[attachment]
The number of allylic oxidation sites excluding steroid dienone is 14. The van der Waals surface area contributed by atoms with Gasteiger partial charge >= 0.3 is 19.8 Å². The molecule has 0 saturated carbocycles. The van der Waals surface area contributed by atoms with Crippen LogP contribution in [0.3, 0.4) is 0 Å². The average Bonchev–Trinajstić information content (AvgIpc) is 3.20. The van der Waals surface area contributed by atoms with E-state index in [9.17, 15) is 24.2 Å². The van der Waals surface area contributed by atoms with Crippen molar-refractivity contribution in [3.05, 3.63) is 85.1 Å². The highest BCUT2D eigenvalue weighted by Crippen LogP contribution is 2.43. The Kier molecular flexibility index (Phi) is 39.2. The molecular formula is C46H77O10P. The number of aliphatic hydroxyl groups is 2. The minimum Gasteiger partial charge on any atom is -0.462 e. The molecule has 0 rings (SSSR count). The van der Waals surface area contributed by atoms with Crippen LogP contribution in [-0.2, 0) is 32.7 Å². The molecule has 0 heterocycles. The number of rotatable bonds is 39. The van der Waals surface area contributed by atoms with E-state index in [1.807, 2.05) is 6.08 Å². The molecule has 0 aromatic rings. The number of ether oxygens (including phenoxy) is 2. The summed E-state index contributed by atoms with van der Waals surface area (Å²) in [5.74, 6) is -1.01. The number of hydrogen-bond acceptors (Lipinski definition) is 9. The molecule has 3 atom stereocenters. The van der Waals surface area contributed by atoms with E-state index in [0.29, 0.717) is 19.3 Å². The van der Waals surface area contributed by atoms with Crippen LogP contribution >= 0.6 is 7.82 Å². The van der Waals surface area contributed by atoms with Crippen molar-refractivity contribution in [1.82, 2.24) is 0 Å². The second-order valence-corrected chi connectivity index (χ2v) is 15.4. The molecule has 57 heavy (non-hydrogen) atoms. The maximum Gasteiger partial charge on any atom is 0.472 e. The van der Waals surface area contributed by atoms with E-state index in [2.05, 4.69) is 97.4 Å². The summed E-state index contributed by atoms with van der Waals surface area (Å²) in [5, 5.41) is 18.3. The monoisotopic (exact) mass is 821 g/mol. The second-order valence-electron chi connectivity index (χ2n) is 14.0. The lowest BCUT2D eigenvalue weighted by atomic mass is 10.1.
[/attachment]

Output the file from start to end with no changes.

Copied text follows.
The number of allylic oxidation sites excluding steroid dienone is 14. The van der Waals surface area contributed by atoms with Gasteiger partial charge >= 0.3 is 19.8 Å². The molecule has 0 saturated carbocycles. The van der Waals surface area contributed by atoms with Crippen LogP contribution in [0.3, 0.4) is 0 Å². The average Bonchev–Trinajstić information content (AvgIpc) is 3.20. The van der Waals surface area contributed by atoms with E-state index in [9.17, 15) is 24.2 Å². The van der Waals surface area contributed by atoms with Crippen molar-refractivity contribution in [3.05, 3.63) is 85.1 Å². The highest BCUT2D eigenvalue weighted by Crippen LogP contribution is 2.43. The Kier molecular flexibility index (Phi) is 39.2. The molecular formula is C46H77O10P. The number of aliphatic hydroxyl groups is 2. The minimum Gasteiger partial charge on any atom is -0.462 e. The molecule has 0 rings (SSSR count). The van der Waals surface area contributed by atoms with Crippen LogP contribution in [-0.2, 0) is 32.7 Å². The molecule has 0 heterocycles. The number of rotatable bonds is 39. The van der Waals surface area contributed by atoms with E-state index in [1.807, 2.05) is 6.08 Å². The molecule has 0 aromatic rings. The number of ether oxygens (including phenoxy) is 2. The summed E-state index contributed by atoms with van der Waals surface area (Å²) in [5.74, 6) is -1.01. The number of hydrogen-bond acceptors (Lipinski definition) is 9. The molecule has 3 atom stereocenters. The van der Waals surface area contributed by atoms with E-state index in [0.29, 0.717) is 19.3 Å². The van der Waals surface area contributed by atoms with Crippen LogP contribution >= 0.6 is 7.82 Å². The van der Waals surface area contributed by atoms with Crippen molar-refractivity contribution in [1.82, 2.24) is 0 Å². The second-order valence-corrected chi connectivity index (χ2v) is 15.4. The molecule has 57 heavy (non-hydrogen) atoms. The maximum Gasteiger partial charge on any atom is 0.472 e. The van der Waals surface area contributed by atoms with E-state index in [2.05, 4.69) is 97.4 Å². The summed E-state index contributed by atoms with van der Waals surface area (Å²) in [5, 5.41) is 18.3. The monoisotopic (exact) mass is 821 g/mol. The second-order valence-electron chi connectivity index (χ2n) is 14.0. The lowest BCUT2D eigenvalue weighted by atomic mass is 10.1.